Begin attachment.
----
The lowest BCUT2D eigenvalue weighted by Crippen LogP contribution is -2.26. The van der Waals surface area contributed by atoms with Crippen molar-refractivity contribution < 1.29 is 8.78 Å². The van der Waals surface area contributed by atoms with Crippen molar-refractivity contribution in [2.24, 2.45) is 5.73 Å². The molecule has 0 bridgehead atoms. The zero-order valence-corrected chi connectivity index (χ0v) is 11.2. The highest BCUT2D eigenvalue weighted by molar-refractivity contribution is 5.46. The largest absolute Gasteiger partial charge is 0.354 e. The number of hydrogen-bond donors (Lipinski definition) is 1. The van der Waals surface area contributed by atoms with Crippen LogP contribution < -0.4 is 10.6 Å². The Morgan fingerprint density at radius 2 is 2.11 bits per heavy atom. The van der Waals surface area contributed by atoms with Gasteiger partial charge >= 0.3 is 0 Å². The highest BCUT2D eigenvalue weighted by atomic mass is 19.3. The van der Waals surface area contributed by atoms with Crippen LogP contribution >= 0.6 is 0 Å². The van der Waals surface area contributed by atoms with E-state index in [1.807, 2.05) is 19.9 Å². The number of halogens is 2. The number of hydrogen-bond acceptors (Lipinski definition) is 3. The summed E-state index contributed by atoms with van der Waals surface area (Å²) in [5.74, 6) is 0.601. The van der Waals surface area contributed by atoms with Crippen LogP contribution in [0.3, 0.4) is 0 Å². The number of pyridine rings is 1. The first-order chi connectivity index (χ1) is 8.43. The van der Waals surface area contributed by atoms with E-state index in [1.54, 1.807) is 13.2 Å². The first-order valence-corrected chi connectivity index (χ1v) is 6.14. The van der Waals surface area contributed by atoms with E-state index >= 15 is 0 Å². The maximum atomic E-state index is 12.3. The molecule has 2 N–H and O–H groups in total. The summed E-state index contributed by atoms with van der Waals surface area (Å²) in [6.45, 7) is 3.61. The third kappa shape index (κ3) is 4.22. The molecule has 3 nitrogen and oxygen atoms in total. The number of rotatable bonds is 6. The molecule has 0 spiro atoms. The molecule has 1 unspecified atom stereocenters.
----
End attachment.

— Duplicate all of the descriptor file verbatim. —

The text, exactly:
The lowest BCUT2D eigenvalue weighted by Crippen LogP contribution is -2.26. The van der Waals surface area contributed by atoms with Crippen molar-refractivity contribution < 1.29 is 8.78 Å². The van der Waals surface area contributed by atoms with Crippen molar-refractivity contribution in [2.24, 2.45) is 5.73 Å². The molecule has 0 bridgehead atoms. The zero-order valence-corrected chi connectivity index (χ0v) is 11.2. The highest BCUT2D eigenvalue weighted by molar-refractivity contribution is 5.46. The largest absolute Gasteiger partial charge is 0.354 e. The number of hydrogen-bond donors (Lipinski definition) is 1. The van der Waals surface area contributed by atoms with Crippen LogP contribution < -0.4 is 10.6 Å². The Morgan fingerprint density at radius 2 is 2.11 bits per heavy atom. The van der Waals surface area contributed by atoms with Gasteiger partial charge >= 0.3 is 0 Å². The highest BCUT2D eigenvalue weighted by atomic mass is 19.3. The van der Waals surface area contributed by atoms with Crippen LogP contribution >= 0.6 is 0 Å². The van der Waals surface area contributed by atoms with E-state index in [1.807, 2.05) is 19.9 Å². The number of halogens is 2. The number of hydrogen-bond acceptors (Lipinski definition) is 3. The summed E-state index contributed by atoms with van der Waals surface area (Å²) in [5.74, 6) is 0.601. The van der Waals surface area contributed by atoms with Crippen LogP contribution in [0.3, 0.4) is 0 Å². The number of pyridine rings is 1. The first-order chi connectivity index (χ1) is 8.43. The van der Waals surface area contributed by atoms with E-state index in [1.54, 1.807) is 13.2 Å². The first-order valence-corrected chi connectivity index (χ1v) is 6.14. The van der Waals surface area contributed by atoms with E-state index >= 15 is 0 Å². The maximum atomic E-state index is 12.3. The molecule has 2 N–H and O–H groups in total. The summed E-state index contributed by atoms with van der Waals surface area (Å²) in [6.45, 7) is 3.61. The third kappa shape index (κ3) is 4.22. The molecule has 3 nitrogen and oxygen atoms in total. The number of rotatable bonds is 6. The molecule has 0 spiro atoms. The molecule has 1 unspecified atom stereocenters.